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The effect of school bag design and load on spinal posture during stair use by children

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posted on 17.05.2016, 08:57 by Youlian Hong, Daniel Fong, Jing-Xian Li
Thirteen male children ascending and descending stairs with loads that equalled 0%, 10%, 15% and 20% of their body weight were the subject of our research: the boys were wearing an asymmetrical single-strap athletic bag or a symmetrical double-strap backpack during our experiments with them. The maximum spinal tilt to the loading side and to the support side, and the range of spinal motions, were obtained by using a motion analysis system. Our results showed that symmetry of spinal posture was observed both when they ascended staircase with all loads and descended in a backpack. When carrying an athletic bag with 15% and 20% of their body weight while ascending the staircase, the lateral spinal tilt to the supporting side was significantly increased. We concluded that a symmetrical backpack with a load not exceeding 20% or an asymmetrical single-strap athletic bag with a load not exceeding 10% should be recommended for school children in order to promote safer staircase use. Statement of Relevance: Children carrying heavy school bags may develop spinal problems. This study suggested that when they are using stairs, a symmetrical backpack with a load within 20% body weight is acceptable for them. When they are carrying an asymmetrical single-strap athletic bag, the bag's weight should not exceed 10% of the body weight in order to avoid excessive spinal tilt.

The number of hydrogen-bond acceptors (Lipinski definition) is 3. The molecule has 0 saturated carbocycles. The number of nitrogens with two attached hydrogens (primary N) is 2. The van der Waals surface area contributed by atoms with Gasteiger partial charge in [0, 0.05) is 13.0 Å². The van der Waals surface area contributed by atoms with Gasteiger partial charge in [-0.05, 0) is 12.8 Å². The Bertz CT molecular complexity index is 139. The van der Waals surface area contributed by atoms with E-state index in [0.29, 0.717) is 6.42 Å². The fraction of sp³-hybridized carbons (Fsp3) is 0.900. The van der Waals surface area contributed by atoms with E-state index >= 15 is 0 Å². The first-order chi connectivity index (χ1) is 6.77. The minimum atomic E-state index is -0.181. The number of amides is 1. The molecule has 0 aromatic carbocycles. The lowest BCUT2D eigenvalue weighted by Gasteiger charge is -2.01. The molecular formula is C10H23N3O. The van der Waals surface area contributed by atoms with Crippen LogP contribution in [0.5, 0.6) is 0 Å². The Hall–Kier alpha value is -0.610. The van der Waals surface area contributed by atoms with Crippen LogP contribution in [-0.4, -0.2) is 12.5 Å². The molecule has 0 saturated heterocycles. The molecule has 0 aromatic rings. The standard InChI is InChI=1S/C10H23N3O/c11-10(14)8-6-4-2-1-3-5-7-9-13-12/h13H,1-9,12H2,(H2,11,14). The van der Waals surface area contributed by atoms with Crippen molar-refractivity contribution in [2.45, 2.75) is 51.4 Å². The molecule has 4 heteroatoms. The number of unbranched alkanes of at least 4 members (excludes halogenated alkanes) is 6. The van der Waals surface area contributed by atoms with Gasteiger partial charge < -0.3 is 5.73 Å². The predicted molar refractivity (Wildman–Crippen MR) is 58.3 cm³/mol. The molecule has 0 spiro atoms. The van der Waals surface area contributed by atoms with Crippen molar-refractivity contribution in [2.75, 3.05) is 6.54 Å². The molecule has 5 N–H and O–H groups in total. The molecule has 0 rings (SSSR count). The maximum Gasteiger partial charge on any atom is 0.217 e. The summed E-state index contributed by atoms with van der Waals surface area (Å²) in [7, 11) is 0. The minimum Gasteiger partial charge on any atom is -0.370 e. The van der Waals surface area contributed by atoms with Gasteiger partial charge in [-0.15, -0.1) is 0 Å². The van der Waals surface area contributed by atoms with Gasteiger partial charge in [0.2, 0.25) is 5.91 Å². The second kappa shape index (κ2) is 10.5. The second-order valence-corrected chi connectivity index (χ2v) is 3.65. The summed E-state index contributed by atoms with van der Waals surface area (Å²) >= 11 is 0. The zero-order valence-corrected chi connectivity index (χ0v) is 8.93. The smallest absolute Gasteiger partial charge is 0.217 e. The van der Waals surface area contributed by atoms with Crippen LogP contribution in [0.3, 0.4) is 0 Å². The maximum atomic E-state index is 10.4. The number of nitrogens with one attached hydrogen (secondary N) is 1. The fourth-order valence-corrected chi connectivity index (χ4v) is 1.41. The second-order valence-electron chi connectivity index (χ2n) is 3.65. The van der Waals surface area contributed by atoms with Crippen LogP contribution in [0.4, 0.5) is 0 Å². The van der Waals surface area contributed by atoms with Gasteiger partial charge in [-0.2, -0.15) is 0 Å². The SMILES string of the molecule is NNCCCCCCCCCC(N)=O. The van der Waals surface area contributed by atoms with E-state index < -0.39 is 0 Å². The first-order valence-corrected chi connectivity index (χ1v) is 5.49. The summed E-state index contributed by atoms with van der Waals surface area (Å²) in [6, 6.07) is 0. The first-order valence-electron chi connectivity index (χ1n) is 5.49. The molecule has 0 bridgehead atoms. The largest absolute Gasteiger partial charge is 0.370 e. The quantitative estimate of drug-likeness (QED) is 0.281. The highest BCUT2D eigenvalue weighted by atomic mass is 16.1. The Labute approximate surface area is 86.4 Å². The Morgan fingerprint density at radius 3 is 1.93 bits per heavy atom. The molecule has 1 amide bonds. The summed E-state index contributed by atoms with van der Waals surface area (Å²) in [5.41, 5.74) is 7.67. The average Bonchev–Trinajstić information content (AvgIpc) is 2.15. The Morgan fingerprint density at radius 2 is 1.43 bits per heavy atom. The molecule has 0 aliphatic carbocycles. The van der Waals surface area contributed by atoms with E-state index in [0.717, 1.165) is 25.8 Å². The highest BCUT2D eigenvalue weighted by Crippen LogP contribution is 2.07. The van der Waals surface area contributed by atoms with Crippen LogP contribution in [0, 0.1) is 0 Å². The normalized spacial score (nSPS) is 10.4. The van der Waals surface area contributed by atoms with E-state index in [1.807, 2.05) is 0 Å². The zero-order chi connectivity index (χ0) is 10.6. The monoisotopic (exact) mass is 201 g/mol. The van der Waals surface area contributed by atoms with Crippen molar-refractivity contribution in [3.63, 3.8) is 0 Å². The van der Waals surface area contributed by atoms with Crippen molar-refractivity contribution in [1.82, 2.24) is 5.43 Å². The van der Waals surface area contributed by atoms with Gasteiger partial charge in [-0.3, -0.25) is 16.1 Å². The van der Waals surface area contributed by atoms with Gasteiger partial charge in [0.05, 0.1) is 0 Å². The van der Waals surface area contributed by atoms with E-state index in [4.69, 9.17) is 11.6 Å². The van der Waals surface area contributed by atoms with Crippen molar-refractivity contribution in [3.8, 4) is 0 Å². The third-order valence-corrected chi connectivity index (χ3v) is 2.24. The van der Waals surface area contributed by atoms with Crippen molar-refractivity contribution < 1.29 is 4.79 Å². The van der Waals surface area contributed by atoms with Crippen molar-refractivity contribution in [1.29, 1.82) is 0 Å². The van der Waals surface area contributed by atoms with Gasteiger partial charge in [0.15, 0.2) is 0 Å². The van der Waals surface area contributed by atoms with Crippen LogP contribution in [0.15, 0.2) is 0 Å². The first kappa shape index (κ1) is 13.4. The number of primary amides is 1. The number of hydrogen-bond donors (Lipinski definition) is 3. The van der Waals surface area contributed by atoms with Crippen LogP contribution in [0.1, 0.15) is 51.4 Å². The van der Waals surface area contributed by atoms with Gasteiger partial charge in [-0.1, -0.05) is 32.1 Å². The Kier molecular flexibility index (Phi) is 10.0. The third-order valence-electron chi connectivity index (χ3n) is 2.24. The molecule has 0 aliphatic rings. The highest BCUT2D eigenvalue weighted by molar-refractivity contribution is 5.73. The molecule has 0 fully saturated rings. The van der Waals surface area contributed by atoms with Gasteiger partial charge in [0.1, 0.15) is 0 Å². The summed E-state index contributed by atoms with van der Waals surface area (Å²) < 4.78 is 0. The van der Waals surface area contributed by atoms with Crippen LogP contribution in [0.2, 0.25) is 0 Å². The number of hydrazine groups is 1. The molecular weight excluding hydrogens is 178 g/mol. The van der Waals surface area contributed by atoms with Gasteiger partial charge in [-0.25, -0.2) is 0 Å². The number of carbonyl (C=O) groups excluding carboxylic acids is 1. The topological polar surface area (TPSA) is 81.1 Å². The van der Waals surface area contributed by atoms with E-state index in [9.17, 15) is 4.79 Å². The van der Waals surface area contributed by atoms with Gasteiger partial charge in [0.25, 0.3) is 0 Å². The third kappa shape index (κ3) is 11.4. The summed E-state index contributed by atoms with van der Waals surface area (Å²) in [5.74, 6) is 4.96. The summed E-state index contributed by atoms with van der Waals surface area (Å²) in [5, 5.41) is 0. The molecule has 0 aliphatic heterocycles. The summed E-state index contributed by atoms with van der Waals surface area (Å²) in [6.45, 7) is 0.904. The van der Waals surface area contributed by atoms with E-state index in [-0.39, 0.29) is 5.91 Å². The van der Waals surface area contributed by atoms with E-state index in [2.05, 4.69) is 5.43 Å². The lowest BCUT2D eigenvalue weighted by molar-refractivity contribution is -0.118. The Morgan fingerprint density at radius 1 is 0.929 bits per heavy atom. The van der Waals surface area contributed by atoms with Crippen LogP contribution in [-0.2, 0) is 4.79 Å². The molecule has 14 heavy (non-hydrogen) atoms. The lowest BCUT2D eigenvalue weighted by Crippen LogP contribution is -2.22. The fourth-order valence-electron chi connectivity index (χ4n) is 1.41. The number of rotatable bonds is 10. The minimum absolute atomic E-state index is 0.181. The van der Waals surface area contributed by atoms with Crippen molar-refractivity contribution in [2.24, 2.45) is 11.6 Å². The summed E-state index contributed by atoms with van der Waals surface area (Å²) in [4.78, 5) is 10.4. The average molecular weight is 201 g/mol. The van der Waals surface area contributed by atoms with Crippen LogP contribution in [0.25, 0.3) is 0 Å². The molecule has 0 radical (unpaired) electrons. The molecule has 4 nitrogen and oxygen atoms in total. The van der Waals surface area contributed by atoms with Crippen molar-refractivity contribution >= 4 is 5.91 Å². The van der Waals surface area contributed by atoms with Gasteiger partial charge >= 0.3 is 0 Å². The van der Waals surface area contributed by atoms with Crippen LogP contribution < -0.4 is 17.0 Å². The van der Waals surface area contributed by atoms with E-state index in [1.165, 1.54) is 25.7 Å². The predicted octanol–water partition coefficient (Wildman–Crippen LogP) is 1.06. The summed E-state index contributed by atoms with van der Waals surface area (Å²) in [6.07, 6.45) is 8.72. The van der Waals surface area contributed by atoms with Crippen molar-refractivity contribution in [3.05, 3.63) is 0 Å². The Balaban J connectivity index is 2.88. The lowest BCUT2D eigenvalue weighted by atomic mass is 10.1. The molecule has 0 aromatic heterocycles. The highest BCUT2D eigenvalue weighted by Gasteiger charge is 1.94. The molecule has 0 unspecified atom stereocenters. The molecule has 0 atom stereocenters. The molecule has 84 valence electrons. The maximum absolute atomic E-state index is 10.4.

History

School

  • Sport, Exercise and Health Sciences

Published in

Ergonomics

Volume

54

Issue

12

Pages

1207 - 1213

Citation

HONG, Y., FONG, D. and LI, J., 2011. The effect of school bag design and load on spinal posture during stair use by children. Ergonomics, 54 (12), pp.1207-1213.

Publisher

© Taylor & Francis

Version

AM (Accepted Manuscript)

Publisher statement

This work is made available according to the conditions of the Creative Commons Attribution-NonCommercial-NoDerivatives 4.0 International (CC BY-NC-ND 4.0) licence. Full details of this licence are available at: https://creativecommons.org/licenses/by-nc-nd/4.0/

Publication date

2011

Notes

This is an Accepted Manuscript of an article published by Taylor & Francis in Ergonomics on 22/11/2011, available online: http://dx.doi.org/10.1080/00140139.2011.615415.

ISSN

0014-0139

eISSN

1366-5847

Language

en

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